(Reuters) - Canada offered a plan to reassure China about the security of its meat export system, a Canadian minister said on Wednesday, as Ottawa rejected Chinese criticism of its efforts to enlist allies to resolve a diplomatic dispute between the countries.
China said last week it wanted the Canadian government to stop allowing meat shipments to China after bogus export certificates were discovered, escalating a dispute that has also involved arrests in both countries of each other’s citizens and a halt in Canadian canola sales to China.
“We proposed a plan with additional measures for the (meat) export system in a way to tighten it and raise awareness so they reopen the market as soon as possible,” Canadian Agriculture Minister Marie-Claude Bibeau told reporters in Montreal after a meeting with pork and beef industry officials.
She did not give details of the plan, which she said was delivered a couple of days ago.
Relations between China and Canada nosedived in December after Meng Wanzhou, the chief financial officer of Huawei Technologies Co Ltd [HWT.UL], was detained in Vancouver on a U.S. arrest warrant. She denies any wrongdoing and Beijing is demanding her return.
After Meng’s arrest, China detained two Canadians and later formally charged them with espionage. Canada says the arrests of the two men were arbitrary.
In Beijing on Tuesday, Foreign Ministry spokesman Geng Shuang said Canada should not “naively believe” that mustering allies to pressure China would have any effect. Canadian Prime Minister Justin Trudeau previously asked U.S. President Donald Trump to raise the cases of the two detained Canadians during recent discussions with Chinese President Xi Jinping.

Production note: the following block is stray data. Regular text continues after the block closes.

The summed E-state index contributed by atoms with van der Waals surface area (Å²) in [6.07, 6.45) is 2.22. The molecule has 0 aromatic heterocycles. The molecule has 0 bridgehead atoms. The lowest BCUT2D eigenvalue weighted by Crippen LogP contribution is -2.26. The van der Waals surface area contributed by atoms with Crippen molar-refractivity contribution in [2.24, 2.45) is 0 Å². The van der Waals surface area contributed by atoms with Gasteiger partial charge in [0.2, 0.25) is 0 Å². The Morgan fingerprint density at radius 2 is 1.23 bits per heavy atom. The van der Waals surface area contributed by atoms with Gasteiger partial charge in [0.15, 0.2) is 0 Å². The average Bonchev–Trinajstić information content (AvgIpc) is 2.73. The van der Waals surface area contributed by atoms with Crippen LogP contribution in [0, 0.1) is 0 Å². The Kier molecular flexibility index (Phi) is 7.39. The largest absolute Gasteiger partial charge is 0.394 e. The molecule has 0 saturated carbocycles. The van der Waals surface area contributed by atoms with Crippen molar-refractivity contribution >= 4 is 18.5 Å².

But Jim Carr, Canadian minister of international trade diversification, said it was not unusual for Canada to seek broader support.
“Who are they to say that there’s no value in Canada talking to its allies about issues we’re having abroad? In a multilateral system, that’s how we do diplomacy,” he told reporters in Montreal.
Bibeau said Canada and China were dealing with the dispute over meat more quickly than the canola issue, which has dragged on since March. She said there was no deadline to resolving the meat issue but that Canadian and Chinese officials were discussing it daily.
It is too soon to consider compensation for the meat industry, Bibeau said.
Reporting by Rod Nickel in Winnipeg, Manitoba and David Ljunggren in Ottawa; Editing by Peter Cooney
Our Standards: The Thomson Reuters Trust Principles.